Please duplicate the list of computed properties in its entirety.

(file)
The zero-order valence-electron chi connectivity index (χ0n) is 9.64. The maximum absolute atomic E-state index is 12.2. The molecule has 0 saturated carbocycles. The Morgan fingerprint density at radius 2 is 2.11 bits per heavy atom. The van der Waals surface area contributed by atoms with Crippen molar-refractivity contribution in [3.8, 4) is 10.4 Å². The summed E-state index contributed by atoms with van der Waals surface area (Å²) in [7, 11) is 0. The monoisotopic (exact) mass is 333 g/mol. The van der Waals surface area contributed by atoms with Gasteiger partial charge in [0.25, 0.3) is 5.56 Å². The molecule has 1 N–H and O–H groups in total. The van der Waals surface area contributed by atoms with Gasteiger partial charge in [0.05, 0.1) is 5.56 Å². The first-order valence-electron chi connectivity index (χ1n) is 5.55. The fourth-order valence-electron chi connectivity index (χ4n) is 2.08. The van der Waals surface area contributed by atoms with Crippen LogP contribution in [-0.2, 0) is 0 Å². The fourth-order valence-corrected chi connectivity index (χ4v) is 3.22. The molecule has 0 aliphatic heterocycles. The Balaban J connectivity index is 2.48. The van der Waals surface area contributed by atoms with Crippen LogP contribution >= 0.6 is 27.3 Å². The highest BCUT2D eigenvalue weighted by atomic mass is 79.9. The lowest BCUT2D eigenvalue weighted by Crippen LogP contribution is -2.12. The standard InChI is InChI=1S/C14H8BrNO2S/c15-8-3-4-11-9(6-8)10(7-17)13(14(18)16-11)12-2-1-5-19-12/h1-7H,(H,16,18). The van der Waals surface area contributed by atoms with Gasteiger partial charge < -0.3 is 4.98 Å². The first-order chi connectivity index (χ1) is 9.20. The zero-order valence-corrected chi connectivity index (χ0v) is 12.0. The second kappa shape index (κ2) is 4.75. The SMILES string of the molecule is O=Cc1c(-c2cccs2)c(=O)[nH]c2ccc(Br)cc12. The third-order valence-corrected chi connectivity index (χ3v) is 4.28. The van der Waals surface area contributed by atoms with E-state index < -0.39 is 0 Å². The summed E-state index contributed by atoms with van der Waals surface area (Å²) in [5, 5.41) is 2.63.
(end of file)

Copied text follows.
The zero-order valence-electron chi connectivity index (χ0n) is 9.64. The maximum absolute atomic E-state index is 12.2. The molecule has 0 saturated carbocycles. The Morgan fingerprint density at radius 2 is 2.11 bits per heavy atom. The van der Waals surface area contributed by atoms with Crippen molar-refractivity contribution in [3.8, 4) is 10.4 Å². The summed E-state index contributed by atoms with van der Waals surface area (Å²) in [7, 11) is 0. The monoisotopic (exact) mass is 333 g/mol. The van der Waals surface area contributed by atoms with Gasteiger partial charge in [0.25, 0.3) is 5.56 Å². The molecule has 1 N–H and O–H groups in total. The van der Waals surface area contributed by atoms with Gasteiger partial charge in [0.05, 0.1) is 5.56 Å². The first-order valence-electron chi connectivity index (χ1n) is 5.55. The fourth-order valence-electron chi connectivity index (χ4n) is 2.08. The van der Waals surface area contributed by atoms with Crippen LogP contribution in [-0.2, 0) is 0 Å². The fourth-order valence-corrected chi connectivity index (χ4v) is 3.22. The molecule has 0 aliphatic heterocycles. The Balaban J connectivity index is 2.48. The van der Waals surface area contributed by atoms with Crippen LogP contribution >= 0.6 is 27.3 Å². The highest BCUT2D eigenvalue weighted by atomic mass is 79.9. The lowest BCUT2D eigenvalue weighted by Crippen LogP contribution is -2.12. The standard InChI is InChI=1S/C14H8BrNO2S/c15-8-3-4-11-9(6-8)10(7-17)13(14(18)16-11)12-2-1-5-19-12/h1-7H,(H,16,18). The van der Waals surface area contributed by atoms with Gasteiger partial charge < -0.3 is 4.98 Å². The first-order chi connectivity index (χ1) is 9.20. The zero-order valence-corrected chi connectivity index (χ0v) is 12.0. The second kappa shape index (κ2) is 4.75. The SMILES string of the molecule is O=Cc1c(-c2cccs2)c(=O)[nH]c2ccc(Br)cc12. The third-order valence-corrected chi connectivity index (χ3v) is 4.28. The van der Waals surface area contributed by atoms with E-state index < -0.39 is 0 Å². The summed E-state index contributed by atoms with van der Waals surface area (Å²) in [5, 5.41) is 2.63.